Publications by authors named "Vasim Raja Panwar"

4 Publications

  • Page 1 of 1

Prevalence and follow-up of subclinical rheumatic heart disease among asymptomatic school children in a north-western district of India based on the World Heart Federation echocardiographic criteria.

Echocardiography 2021 07 28;38(7):1173-1178. Epub 2021 May 28.

Cardiovascular Medicine, University of Alabama at Birmingham, Birmingham, AL, USA.

Background: The present study is based on the World Heart Federation (WHF) echocardiographic criteria to assess the prevalence of subclinical rheumatic heart disease (RHD) and elucidate evolution of the disease when the cases were placed on appropriate antibiotic prophylaxis and regular follow-up. The prevalence of subclinical RHD reported by previous active surveillance studies among asymptomatic school children is not comparable to our study because of major differences in screening methods.

Methods: A random inclusion strategy was adopted to recruit urban and rural school children of Bikaner district in the state of Rajasthan, India. The diagnosis of RHD was based on the echocardiographic criteria proposed by the WHF. All studies were reported on-site by a single experienced cardiologist and the digitally preserved studies were reported by a second cardiologist off-site. The final diagnosis was made by consensus. The second echocardiogram was performed for cases diagnosed with RHD after two years from start of study to document early evolution of the disease with ongoing antibiotic prophylaxis.

Results: A high prevalence of subclinical RHD was observed in the study population. Pathological mitral and/or aortic valve regurgitation was the commonest lesion, and a significant proportion of cases improved while on regular antibiotic prophylaxis. No case showed fixity of leaflets/ stenosis.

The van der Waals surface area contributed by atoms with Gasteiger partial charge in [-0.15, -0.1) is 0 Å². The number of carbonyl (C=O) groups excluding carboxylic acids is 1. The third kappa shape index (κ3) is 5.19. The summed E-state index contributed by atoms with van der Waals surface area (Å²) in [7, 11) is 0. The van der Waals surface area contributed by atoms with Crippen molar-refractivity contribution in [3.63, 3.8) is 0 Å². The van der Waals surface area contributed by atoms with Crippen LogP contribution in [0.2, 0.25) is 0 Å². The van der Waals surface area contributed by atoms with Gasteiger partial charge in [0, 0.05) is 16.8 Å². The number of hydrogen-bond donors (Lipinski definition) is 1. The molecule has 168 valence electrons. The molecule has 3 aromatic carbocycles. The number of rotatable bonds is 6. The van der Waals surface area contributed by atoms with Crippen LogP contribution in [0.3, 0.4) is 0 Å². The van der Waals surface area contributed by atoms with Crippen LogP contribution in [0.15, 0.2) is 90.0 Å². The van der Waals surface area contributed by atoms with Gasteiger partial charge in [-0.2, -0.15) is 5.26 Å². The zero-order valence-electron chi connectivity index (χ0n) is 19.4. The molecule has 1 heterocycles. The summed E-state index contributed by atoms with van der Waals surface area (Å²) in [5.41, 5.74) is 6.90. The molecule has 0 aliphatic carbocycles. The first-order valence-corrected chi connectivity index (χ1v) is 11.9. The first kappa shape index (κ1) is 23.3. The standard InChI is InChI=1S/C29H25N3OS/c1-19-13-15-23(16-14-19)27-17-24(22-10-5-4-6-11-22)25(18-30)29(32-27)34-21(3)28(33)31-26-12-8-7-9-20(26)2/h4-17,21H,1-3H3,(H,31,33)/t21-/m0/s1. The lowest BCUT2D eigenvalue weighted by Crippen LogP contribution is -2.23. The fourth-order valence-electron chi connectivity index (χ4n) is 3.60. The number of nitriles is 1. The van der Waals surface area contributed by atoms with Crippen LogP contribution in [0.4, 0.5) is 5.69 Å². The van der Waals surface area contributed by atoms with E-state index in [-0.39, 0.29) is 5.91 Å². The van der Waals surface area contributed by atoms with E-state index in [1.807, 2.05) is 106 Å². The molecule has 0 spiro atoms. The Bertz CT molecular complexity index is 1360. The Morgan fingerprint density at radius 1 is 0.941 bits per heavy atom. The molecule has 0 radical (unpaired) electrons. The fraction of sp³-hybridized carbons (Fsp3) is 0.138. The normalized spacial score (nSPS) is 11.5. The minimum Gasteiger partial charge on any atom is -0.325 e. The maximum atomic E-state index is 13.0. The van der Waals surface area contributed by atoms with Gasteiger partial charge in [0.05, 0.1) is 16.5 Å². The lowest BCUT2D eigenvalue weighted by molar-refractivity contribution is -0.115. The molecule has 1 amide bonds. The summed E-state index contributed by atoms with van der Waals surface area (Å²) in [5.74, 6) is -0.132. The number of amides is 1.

Conclusion: The prevalence of subclinical RHD is high in the study population, and the disease seems to regress over time in the presence of appropriate antibiotic prophylaxis.
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July 2021

Characteristics and Outcomes of Hospitalized Young Adults with Mild Covid -19.

J Assoc Physicians India 2020 Aug;68(8):62-65

Department of Research, RUHS College of Medical Sciences, Rajasthan.

Background: Stormy course has been reported among hospitalized adults with COVID-19 in high- and middle-income countries. To assess clinical outcomes in consecutively hospitalized patients with mild covid-19 in India we performed a study.

Methods: We developed a case registry of successive patients admitted with suspected covid-19 infection to our hospital (n=501). Covid-19 was diagnosed using reverse transcriptase polymerase chain reaction (RT-PCR). Demographic, clinical, investigations details and outcomes were recorded. Descriptive statistics are presented.

Results: Covid-19 was diagnosed in 234 (46.7%) and data compared with 267 (53.3%) negative controls. Mean age of covid-19 patients was 35.1±16.6y, 59.4% were <40y and 64% men. Symptoms were in less than 10% and comorbidities were in 4-8%. History of BCG vaccination was in 49% cases vs 10% controls. Cases compared to controls had significantly greater white cell (6.96+1.89 vs 6.12+1.69x109 cells/L) and lower lymphocyte count (1.98+0.79 vs 2.32+0.91x109 cells/L). No radiological and electrocardiographic abnormality was observed. All these were isolated or quarantined in the hospital and observed. Covid-19 patients received hydroxychloroquine and azithromycin according to prevalent guidelines. One patient needed oxygen support while hospital course was uncomplicated in the rest. All were discharged alive. Conversion to virus negative status was in 10.2±6.4 days and was significantly lower in age >40y (9.1±5.2) compared to 40-59y (11.3±6.1) and ≥60y (16.4±13.3) (p=0.001).

Conclusions: This hospital-based registry shows that mildly symptomatic or asymptomatic young covid-19 patients have excellent prognosis.
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August 2020